|Bishop Michael J. Sheridan
It is in Jesus’ words to his apostles at the Last Supper, as recorded by St. John, that the Lord reveals the meaning of his imminent death. Those words, which make up chapter 17 of St. John’s Gospel and the conclusion of his account of the Last Supper, have come to be known as Jesus’ “High-Priestly Prayer.” Here the Holy Father invites us to recall the Jewish Feast of Atonement (Yom Kippur). It is only against the background of that liturgical feast that Jesus’ prayer can be understood, and thus the significance of his death.
Each year on the Day of Atonement the high priest is required to offer two male goats and one ram to make atonement first for himself, then for “his house” (i.e., the priestly clan of Israel), and finally for all the people (cf. Lev. 16). Jesus’ high-priestly Prayer at his Last Supper “realizes” this ritual. As the pope points out, “the rite is translated into the reality that it signifies. What has been represented in ritual acts now takes place in reality, and it takes place definitively” (Jesus of Nazareth: Holy Week, p. 77). Jesus prays first for himself, then for his Apostles, and finally for “all who will believe in him through their word” (Jn. 17:20) (i.e. the Church).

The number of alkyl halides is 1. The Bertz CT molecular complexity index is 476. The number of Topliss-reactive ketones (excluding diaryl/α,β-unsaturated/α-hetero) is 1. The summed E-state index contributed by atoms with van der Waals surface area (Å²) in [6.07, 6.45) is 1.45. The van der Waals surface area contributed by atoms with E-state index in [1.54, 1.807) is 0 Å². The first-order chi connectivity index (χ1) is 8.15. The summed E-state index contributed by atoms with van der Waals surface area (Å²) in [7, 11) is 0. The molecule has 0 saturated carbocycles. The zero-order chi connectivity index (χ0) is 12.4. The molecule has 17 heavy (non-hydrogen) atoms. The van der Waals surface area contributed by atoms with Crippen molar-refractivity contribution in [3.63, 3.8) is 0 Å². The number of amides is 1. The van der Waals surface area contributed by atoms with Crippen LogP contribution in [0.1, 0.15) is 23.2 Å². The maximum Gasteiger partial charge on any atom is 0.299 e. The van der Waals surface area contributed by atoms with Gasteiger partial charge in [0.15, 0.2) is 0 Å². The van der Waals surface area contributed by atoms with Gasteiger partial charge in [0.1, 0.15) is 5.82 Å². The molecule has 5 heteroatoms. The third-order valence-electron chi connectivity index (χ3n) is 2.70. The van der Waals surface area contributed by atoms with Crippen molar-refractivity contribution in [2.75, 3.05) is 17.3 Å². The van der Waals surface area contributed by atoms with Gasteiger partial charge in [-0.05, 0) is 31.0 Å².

Jesus is the new sacrifice, replacing the animals of the Old Testament. Jesus is himself the new Temple. He is the new High Priest. He makes atonement for the sins of the world perfectly and definitively. “Jesus’ high-priestly prayer is the consummation of the Day of Atonement, the eternally accessible feast, as it were, of God’s reconciliation with men” (Jesus of Nazareth: Holy Week, p. 79). In his death on the Cross, Christ established the new and everlasting covenant between God and man.
And so we arrive once again at the Holy Sacrifice of the Mass, the sacrifice of our salvation. Together with Baptism, this is the Easter sacrament par excellence – the source and summit of the whole Christian life (cf. Lumen Gentium, 11). The Eucharist will always be our greatest treasure!
Bishop Sheridan, of the Diocese of Colorado Springs, Colo., has a Doctorate in Sacred Theology from the Pontifical University of St. Thomas Aquinas. He serves on the Boards of Trustees of St. John Vianney Seminary in Denver and Kenrick-Glennon Seminary in St. Louis.